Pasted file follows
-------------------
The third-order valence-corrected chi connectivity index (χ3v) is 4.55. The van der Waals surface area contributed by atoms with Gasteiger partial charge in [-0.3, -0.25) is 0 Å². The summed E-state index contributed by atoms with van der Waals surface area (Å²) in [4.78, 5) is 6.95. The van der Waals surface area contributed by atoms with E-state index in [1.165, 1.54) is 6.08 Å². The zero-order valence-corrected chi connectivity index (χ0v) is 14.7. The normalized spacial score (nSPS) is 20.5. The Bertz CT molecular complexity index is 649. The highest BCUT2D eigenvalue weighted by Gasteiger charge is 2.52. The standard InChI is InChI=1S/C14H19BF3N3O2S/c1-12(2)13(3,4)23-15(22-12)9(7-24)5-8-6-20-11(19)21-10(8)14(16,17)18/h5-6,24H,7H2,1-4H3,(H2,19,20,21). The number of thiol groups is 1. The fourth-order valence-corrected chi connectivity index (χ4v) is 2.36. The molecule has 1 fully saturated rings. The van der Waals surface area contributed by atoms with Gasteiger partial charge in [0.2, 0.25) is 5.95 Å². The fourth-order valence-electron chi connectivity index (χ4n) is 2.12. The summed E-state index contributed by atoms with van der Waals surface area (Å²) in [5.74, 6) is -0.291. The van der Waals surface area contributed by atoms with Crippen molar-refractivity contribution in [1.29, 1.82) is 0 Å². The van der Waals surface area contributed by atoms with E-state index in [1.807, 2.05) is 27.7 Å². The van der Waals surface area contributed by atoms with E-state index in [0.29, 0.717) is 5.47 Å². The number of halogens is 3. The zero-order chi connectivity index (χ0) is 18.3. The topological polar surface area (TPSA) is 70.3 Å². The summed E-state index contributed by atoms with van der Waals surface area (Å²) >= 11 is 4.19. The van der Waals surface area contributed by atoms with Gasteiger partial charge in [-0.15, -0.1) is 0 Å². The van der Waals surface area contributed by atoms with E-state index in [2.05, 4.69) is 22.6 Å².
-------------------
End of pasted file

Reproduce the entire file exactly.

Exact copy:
The third-order valence-corrected chi connectivity index (χ3v) is 4.55. The van der Waals surface area contributed by atoms with Gasteiger partial charge in [-0.3, -0.25) is 0 Å². The summed E-state index contributed by atoms with van der Waals surface area (Å²) in [4.78, 5) is 6.95. The van der Waals surface area contributed by atoms with E-state index in [1.165, 1.54) is 6.08 Å². The zero-order valence-corrected chi connectivity index (χ0v) is 14.7. The normalized spacial score (nSPS) is 20.5. The Bertz CT molecular complexity index is 649. The highest BCUT2D eigenvalue weighted by Gasteiger charge is 2.52. The standard InChI is InChI=1S/C14H19BF3N3O2S/c1-12(2)13(3,4)23-15(22-12)9(7-24)5-8-6-20-11(19)21-10(8)14(16,17)18/h5-6,24H,7H2,1-4H3,(H2,19,20,21). The number of thiol groups is 1. The fourth-order valence-corrected chi connectivity index (χ4v) is 2.36. The molecule has 1 fully saturated rings. The van der Waals surface area contributed by atoms with Gasteiger partial charge in [0.2, 0.25) is 5.95 Å². The fourth-order valence-electron chi connectivity index (χ4n) is 2.12. The summed E-state index contributed by atoms with van der Waals surface area (Å²) in [5.74, 6) is -0.291. The van der Waals surface area contributed by atoms with Crippen molar-refractivity contribution in [1.29, 1.82) is 0 Å². The van der Waals surface area contributed by atoms with E-state index in [1.807, 2.05) is 27.7 Å². The van der Waals surface area contributed by atoms with E-state index in [0.29, 0.717) is 5.47 Å². The number of halogens is 3. The zero-order chi connectivity index (χ0) is 18.3. The topological polar surface area (TPSA) is 70.3 Å². The summed E-state index contributed by atoms with van der Waals surface area (Å²) >= 11 is 4.19. The van der Waals surface area contributed by atoms with Gasteiger partial charge in [-0.15, -0.1) is 0 Å². The van der Waals surface area contributed by atoms with E-state index in [2.05, 4.69) is 22.6 Å².